Post-show feedback is important, too — and not just in the form of cheers or boos. After each presentation, the troupe passed out questionnaires, using a five-point scale, to gauge whether the show deepened audience members’ understanding of the issues discussed.
In December 2019, after Resilience in Action's first batch of performances, Primmerman presented a preliminary assessment to the Bingham Foundation. "Self-reported knowledge/understanding increased for all groups of respondents," he wrote. "The overwhelming preponderance of responses were positive, with respondents saying the presentations were positive, powerful, thought-provoking, informative, engaging, realistic, and definitely recommended to friends and colleagues."
Soon afterward, however, the global COVID-19 pandemic brought the troupe’s work to a halt.
Hoping for a Revival
More than a year later, there are no plans to resurrect Resilience in Action.
“Our central missions are preventing substance abuse and promoting physical activity and good nutrition,” explains Matt L’Italien, director of Somerset Public Health. "The program would probably be a better fit for a behavioral health organization that works with older adults, or an Area Agency on Aging, if they had programmatic money to work on the social determinants of health.”
Still, he adds, “We're keeping our eyes open for opportunities to pass the reins to another player, if we can find the right one.” Should that happen, says Primmerman, “I don’t want be the lead person, but my wife and I would consider being part of the troupe.”
Susan Parks, for her part, doesn't pretend to be certain about the future of MSIIT.
"The pandemic has defeated a lot of worthy groups, unfortunately," says Parks. Yet she remains optimistic. Maine has one of the highest vaccination rates in the United States, and case rates (despite a recent uptick) are a fraction of their 2020 peaks. Live performance is feasible again. A workplace safety training for a Portland corporate group, originally scheduled for the spring of 2020, has been tentatively rescheduled for this fall.
Once COVID passes, prospects for the kind of theater that Marti Stevens pioneered could be stronger than they’ve been in years.
At a time of intense polarization, efforts to foster empathy and problem-solving on a community level seem particularly relevant. And such theatrical projects — though interrupted by the virus — have never really gone away. In Europe, a nonprofit called AgeingEqual has been using interactive improv to raise awareness of elder abuse. At U.S. colleges, student organizations have used it to combat racism, homophobia and sexual assault. At migrant camps in Virginia, a legal-aid group has employed it to help agricultural workers learn their rights.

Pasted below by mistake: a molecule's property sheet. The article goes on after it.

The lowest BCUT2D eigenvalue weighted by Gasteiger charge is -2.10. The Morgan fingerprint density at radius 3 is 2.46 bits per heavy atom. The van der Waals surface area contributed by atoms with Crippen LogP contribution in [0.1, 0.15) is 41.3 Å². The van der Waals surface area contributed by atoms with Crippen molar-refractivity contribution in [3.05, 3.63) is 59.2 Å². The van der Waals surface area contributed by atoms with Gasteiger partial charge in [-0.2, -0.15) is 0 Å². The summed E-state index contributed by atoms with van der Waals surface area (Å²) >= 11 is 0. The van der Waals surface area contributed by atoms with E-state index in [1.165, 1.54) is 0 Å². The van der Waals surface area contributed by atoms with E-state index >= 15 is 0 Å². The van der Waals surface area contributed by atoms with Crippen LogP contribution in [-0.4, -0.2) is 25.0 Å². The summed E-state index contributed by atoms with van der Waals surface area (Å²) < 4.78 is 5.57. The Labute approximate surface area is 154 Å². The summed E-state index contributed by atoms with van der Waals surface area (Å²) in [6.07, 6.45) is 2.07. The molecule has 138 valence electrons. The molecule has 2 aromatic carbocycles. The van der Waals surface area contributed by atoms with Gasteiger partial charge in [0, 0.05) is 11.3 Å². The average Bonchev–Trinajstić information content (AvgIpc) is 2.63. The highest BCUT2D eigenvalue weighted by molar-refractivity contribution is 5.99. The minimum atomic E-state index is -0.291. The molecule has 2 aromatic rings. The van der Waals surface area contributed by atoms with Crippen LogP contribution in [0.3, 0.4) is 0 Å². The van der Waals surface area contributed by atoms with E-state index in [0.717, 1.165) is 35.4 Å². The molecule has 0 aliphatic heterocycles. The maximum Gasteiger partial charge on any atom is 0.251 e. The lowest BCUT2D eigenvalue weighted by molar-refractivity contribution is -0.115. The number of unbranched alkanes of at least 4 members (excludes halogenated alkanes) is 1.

"The approach that we use is powerful," Parks says. "It gets the audience excited and a little agitated. After we leave, their minds are working. I don’t think there's a better way to get people to talk about topics that are hard to discuss."
Kenneth Miller is an award-winning writer and editor based in Los Angeles. His work has appeared in Time, Life, Esquire, Rolling Stone, Discover, Mother Jones, Salon, Reader’s Digest, Parade, Prevention, Los Angeles Times Magazine and many other publications.
Page published August 2021
Excerpted from materials shared by the Resilience in Action Interactive Improvisational Theater
- Resilience is the ability to work with adversity in such a way that one comes through it unharmed or even better for the experience.
- Resilience means facing life's difficulties with courage and patience — refusing to give up. It is the quality of character that allows a person or group of people to rebound from misfortune, hardship and trauma.
- Resilience is rooted in a tenacity of spirit, a determination to embrace all that makes life worth living even in the face of overwhelming odds. When we have a clear sense of identity and purpose, we are more resilient, because we can hold fast to our vision of a better future.
Much of our resilience comes from community — from the relationships that allow us to lean on each other for support when we need it.